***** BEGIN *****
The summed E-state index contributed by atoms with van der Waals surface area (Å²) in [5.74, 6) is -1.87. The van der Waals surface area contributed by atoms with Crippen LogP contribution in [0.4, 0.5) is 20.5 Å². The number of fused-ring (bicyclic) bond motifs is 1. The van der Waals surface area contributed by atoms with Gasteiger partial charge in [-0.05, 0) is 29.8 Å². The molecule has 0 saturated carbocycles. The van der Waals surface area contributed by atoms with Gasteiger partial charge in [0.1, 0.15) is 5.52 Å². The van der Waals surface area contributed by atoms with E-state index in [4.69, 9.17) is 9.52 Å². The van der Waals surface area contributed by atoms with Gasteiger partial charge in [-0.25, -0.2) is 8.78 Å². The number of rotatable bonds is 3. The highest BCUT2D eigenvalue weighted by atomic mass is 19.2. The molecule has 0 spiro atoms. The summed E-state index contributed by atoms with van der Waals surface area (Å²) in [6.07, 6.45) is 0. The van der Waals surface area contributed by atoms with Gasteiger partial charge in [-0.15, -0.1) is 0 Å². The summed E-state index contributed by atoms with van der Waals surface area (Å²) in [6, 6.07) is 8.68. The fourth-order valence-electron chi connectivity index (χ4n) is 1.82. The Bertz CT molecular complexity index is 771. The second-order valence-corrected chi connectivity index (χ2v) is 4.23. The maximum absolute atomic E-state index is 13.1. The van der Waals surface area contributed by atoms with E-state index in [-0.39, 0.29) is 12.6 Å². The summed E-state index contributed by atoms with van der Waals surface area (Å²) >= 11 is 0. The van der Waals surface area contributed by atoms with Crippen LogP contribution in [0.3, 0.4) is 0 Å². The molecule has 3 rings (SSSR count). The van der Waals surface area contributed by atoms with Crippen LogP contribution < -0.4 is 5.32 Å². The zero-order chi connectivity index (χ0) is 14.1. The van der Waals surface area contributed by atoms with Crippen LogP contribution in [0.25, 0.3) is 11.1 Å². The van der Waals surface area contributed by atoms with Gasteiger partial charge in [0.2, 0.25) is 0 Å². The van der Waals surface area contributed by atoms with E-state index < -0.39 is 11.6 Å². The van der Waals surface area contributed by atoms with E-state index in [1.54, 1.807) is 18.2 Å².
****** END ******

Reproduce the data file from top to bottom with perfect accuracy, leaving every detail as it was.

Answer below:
The summed E-state index contributed by atoms with van der Waals surface area (Å²) in [5.74, 6) is -1.87. The van der Waals surface area contributed by atoms with Crippen LogP contribution in [0.4, 0.5) is 20.5 Å². The number of fused-ring (bicyclic) bond motifs is 1. The van der Waals surface area contributed by atoms with Gasteiger partial charge in [-0.05, 0) is 29.8 Å². The molecule has 0 saturated carbocycles. The van der Waals surface area contributed by atoms with Gasteiger partial charge in [0.1, 0.15) is 5.52 Å². The van der Waals surface area contributed by atoms with E-state index in [4.69, 9.17) is 9.52 Å². The van der Waals surface area contributed by atoms with Gasteiger partial charge in [-0.25, -0.2) is 8.78 Å². The number of rotatable bonds is 3. The highest BCUT2D eigenvalue weighted by atomic mass is 19.2. The molecule has 0 spiro atoms. The summed E-state index contributed by atoms with van der Waals surface area (Å²) in [6.07, 6.45) is 0. The van der Waals surface area contributed by atoms with Gasteiger partial charge in [-0.15, -0.1) is 0 Å². The summed E-state index contributed by atoms with van der Waals surface area (Å²) in [6, 6.07) is 8.68. The fourth-order valence-electron chi connectivity index (χ4n) is 1.82. The Bertz CT molecular complexity index is 771. The second-order valence-corrected chi connectivity index (χ2v) is 4.23. The maximum absolute atomic E-state index is 13.1. The van der Waals surface area contributed by atoms with E-state index in [-0.39, 0.29) is 12.6 Å². The summed E-state index contributed by atoms with van der Waals surface area (Å²) >= 11 is 0. The van der Waals surface area contributed by atoms with Crippen LogP contribution in [0.3, 0.4) is 0 Å². The molecule has 3 rings (SSSR count). The van der Waals surface area contributed by atoms with Crippen LogP contribution < -0.4 is 5.32 Å². The zero-order chi connectivity index (χ0) is 14.1. The van der Waals surface area contributed by atoms with Crippen LogP contribution in [0.25, 0.3) is 11.1 Å². The van der Waals surface area contributed by atoms with Gasteiger partial charge in [0.2, 0.25) is 0 Å². The van der Waals surface area contributed by atoms with E-state index < -0.39 is 11.6 Å². The van der Waals surface area contributed by atoms with E-state index in [1.54, 1.807) is 18.2 Å².